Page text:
Intellectual Property Documents


When you sell a business, the transfer of intellectual property is just as necessary as the transfer of tangible assets. The buyer needs to be able to use your company's name, trademarks, service marks and trade names for their business activities. You should also make sure that any software licenses are transferred to the new owner so they can continue using your systems and software.


Review Insurance Requirements


When selling a business, the buyer's insurance coverage must meet or exceeds your current coverage. You want to ensure that all of your assets are protected and covered in an emergency or accident. If any changes need to be made, it is best to do so well before the sale, so there is enough time for the buyer to get insured with their new policy.


Make a List of Business Assets


Take time to write down everything that makes up your company's value. This includes things like physical assets (office equipment, vehicles), intellectual property (copyrights, patents), goodwill (good reputation), and more.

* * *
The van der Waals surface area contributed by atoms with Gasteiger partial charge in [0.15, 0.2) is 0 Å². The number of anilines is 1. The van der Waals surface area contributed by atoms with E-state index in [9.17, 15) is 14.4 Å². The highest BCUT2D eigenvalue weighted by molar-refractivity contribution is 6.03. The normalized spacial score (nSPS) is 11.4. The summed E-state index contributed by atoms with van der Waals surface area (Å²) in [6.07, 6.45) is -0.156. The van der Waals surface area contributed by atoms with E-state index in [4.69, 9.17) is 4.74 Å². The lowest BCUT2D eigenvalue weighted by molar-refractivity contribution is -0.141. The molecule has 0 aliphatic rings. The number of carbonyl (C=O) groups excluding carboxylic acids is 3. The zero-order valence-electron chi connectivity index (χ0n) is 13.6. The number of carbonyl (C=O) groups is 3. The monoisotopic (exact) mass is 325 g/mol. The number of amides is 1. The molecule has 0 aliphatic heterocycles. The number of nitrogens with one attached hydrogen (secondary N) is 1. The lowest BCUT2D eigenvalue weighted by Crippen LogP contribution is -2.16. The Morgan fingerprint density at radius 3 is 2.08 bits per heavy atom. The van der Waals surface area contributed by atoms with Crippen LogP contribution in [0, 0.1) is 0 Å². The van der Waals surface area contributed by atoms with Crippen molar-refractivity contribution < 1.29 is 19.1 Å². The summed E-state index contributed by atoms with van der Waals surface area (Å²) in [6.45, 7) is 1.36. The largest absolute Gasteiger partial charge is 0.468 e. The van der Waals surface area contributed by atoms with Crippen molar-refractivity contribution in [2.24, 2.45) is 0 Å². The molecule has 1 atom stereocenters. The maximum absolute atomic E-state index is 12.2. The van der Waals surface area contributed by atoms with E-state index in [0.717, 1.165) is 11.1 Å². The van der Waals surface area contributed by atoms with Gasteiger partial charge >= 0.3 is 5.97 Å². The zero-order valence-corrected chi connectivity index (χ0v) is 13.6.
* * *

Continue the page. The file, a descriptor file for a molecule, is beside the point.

Create an Inventory


An inventory list is necessary so that you and the buyer understand what items are included in the business. This can include furniture, office/factory equipment, raw materials, and product inventory, which are business assets.


business broker creating an inventory for selling a business

Review Rules and Regulations


Selling a business involves many legal considerations, including tax issues and regulations governing the sale of businesses. Before proceeding with the sale, you'll want to ensure that you're familiar with these rules and regulations.


Have a Professional Conduct a Business Valuation


If you're thinking of selling your business, it's wise to have an outside professional conduct a valuation. This will give you the most accurate idea of your business worth and help you determine the price range for sale. You can hire an outside expert or use software to perform this task.